Creating a Successful Wine List for Your Bar or Restaurant


Restaurants offer wine for a multitude of reasons, number one being increased profits. From fast casual restaurants to fine dining establishments, many operators find it beneficial and lucrative to offer their very own wine list. A wine list can also set your restaurant or bar apart from the competition, but only if you do it right. After all, it is essential that your wine menu actually sells wine. Consider these suggestions for creating a winning wine list for your bar or restaurant.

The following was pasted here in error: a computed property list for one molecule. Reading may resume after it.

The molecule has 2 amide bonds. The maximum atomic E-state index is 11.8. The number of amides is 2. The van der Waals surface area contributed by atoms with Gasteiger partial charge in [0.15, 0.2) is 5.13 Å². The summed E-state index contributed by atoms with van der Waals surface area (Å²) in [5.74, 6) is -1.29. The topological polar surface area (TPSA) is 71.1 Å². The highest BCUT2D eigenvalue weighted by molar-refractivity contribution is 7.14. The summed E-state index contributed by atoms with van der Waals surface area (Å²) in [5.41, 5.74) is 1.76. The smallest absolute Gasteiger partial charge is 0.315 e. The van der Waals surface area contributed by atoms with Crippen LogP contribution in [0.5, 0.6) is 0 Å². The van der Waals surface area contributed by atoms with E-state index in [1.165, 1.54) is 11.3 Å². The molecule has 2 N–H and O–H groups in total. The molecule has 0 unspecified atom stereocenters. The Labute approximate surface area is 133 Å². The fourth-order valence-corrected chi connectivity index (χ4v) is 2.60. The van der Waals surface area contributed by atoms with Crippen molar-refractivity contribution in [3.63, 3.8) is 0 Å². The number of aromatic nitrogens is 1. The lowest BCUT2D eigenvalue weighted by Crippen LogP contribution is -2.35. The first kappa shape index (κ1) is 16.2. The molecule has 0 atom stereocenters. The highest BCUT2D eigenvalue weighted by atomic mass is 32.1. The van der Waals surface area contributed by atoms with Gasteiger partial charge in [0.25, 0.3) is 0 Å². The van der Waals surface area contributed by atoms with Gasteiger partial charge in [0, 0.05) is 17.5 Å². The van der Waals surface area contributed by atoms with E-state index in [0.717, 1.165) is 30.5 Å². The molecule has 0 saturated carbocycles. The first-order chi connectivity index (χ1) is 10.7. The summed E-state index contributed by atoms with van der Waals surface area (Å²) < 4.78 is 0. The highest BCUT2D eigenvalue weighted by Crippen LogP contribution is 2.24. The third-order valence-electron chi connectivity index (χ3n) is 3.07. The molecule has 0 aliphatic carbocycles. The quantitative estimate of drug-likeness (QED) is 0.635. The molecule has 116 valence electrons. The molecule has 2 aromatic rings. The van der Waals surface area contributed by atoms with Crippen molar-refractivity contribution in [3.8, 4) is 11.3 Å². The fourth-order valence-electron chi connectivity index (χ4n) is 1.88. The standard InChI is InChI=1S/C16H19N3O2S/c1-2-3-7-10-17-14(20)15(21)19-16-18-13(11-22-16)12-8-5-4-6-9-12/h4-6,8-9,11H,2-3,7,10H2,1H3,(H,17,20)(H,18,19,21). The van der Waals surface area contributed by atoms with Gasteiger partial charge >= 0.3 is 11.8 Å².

In This Article You Will Learn:

    • How to choose the right wines for your restaurant or bar concept
    • How to cater to a wide customer-base
    • The basics of wine menu design
    • How to train your team for success

Reflect on Your Concept

As a general rule, you should make sure that creating a wine menu fits with the core concept of your operation. If you run a traditional burger joint, it is unlikely that you will need a wine list. If your concept involves gourmet burgers in an upscale setting, then a wine list might be more appropriate. If you are looking to offer a wine selection for the first time, just consider how it will affect the rest of your operation. Ask yourself if wine is fundamentally in line with your theme. Consider which regions or types of wine you may want to incorporate. If your restaurant has a chef or sommelier, involve him or her in your decision-making process.

Make the Right Choices